Re: [sig] Re: name help?
- Greetings Jadwiga!
> I have a further question. In most of Western Europe in period, thereWhat about early Inquisition reports? I met some references to cases of "witch-hunt" in the context of "non-christian" healing/ The references were VERY obscure (just name and place, - no quotation source, no exact date sometimes) as they were just an example of witch-hunt hassle in medieval times. Mostly, they were in fiction written on some documentary basis. Thus - is there anything in German, French or Czechish? At least the statue of Liubusha in the heathen temple was mentioned in Russian-language literature on pre-Christian religions of Europe. And the legend of the women-realm (in almost historic times!!!) was also a Czechish heritage.
> really isn't a lot of evidence for the stereotypical matriarchal 'wise
> woman' of Ozark and Appalachian folklore. What there are are a lot of
> female and male 'empirical' healers of various types, who didn't studyYep. Midwives, say, were not so much haunted by the Church in historic times. The "general empiric healers" were, as their means and ways were not so easy to perceive and control. And, afair, there was no general objection against Rybakov's statement that EVERY synonym for "witch-profession" meant a different speciality. Thus, some were forbidden (koldunia, vedma), some were just allowed to be somewhere out of the limelight, as with midwives (can't remember ANY process against a midwife in the sources)(povivalnaya babka, povitukha) or a herbal healer (znakharka, travoznatitsa (??? I am sure only of the male form of the term, Travoznatets, "herb-wise")). The latter was the more complicated case, as herbal-based poisons were also in use.
> medicine through the College of Physicians, the Guild of Surgeons and
> Barbers, or the Guild of Apothecaries. While some midwives treated other
> conditions than obstetrical, and some offered charms for pregnancy, there
> appears to have been a separation between the midwife and the general
> empirical healer.
> However, the remarks the author of the Domostroi makes (which I have beenPlease bring the title of the chapter, it'll be easier to trace it. I am desperately short of time until early June.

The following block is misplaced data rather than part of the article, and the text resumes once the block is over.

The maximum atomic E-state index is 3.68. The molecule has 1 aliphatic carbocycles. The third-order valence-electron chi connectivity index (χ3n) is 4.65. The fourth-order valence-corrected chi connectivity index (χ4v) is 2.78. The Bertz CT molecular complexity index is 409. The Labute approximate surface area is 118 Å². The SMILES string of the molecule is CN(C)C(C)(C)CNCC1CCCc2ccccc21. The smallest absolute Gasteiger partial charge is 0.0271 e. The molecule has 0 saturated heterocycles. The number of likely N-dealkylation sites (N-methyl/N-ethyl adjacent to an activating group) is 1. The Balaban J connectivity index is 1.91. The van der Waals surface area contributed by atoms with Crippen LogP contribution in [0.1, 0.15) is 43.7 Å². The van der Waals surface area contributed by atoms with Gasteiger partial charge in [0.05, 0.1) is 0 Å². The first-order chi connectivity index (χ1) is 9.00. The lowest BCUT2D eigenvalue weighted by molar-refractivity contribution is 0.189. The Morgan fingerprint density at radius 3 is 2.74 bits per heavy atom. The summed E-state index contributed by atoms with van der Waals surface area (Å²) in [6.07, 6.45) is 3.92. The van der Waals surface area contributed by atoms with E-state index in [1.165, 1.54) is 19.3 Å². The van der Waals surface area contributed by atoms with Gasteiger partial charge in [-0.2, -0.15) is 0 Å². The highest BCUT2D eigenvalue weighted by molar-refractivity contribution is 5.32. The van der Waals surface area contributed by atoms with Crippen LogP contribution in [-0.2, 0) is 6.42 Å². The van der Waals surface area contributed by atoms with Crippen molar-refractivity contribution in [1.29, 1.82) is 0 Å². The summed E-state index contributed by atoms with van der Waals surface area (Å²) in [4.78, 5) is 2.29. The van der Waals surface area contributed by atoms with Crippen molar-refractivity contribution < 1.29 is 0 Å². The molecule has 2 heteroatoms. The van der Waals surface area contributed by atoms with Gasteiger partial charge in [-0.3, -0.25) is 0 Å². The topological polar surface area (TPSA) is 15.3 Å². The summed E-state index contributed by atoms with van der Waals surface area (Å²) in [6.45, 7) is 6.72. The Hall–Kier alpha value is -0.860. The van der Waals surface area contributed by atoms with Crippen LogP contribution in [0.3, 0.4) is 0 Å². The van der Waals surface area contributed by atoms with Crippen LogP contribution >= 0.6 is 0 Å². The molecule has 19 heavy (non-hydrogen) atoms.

> led to believe are typical of 16th century Russian Orthodox polemic) on
> the subject of old women gossiping with the women of the household,The former was tolerated. The latter was persecuted.
> suggest to me that Russian Orthodox priests may have believed in the
> medical/magickal knowledge of old granny women and also have persecuted
> old granny women as a class for this. On the other hand, it is alwaysJust a piece of advice: consult the theses of Stoglavy Sobor (One-Hundred-Chapter-Council) of 1480 (afair). There was a lot about paganism to persecute in Russia in them. I just can't remeber just now (sorry, up to the eyes in translation for the exhibition of erotic and sexual health goods :-) ), if the Sobor gathered to discuss the questions young Ivan IV had set in front of the Church, asking about the poor state of the Church in Russia, or they just had the sitting for themselves, and the Tsar's initiative was only the occasion for that. Anyway, there were the Tsar's questions, "why"-questions about the poor state of churches, great popularity of pagan rites etc, and there were the decisions of the Stoglavy Sobor, that, say, were the first to seriously outlaw the Skomorokhs (extinguished as a guild by tsar Alexey Mikhailovich).
> dangerous to argue from one or two sources (compare the Domostroi, for
> instance, to the Malleus Mallificarium), so I'm wondering if suspicion of
> old women and persecution of such on the basis of practicing medicine and
> distributing charms was in fact a feature of Russian Orthodox culture
> before 1600?
Hope this helps.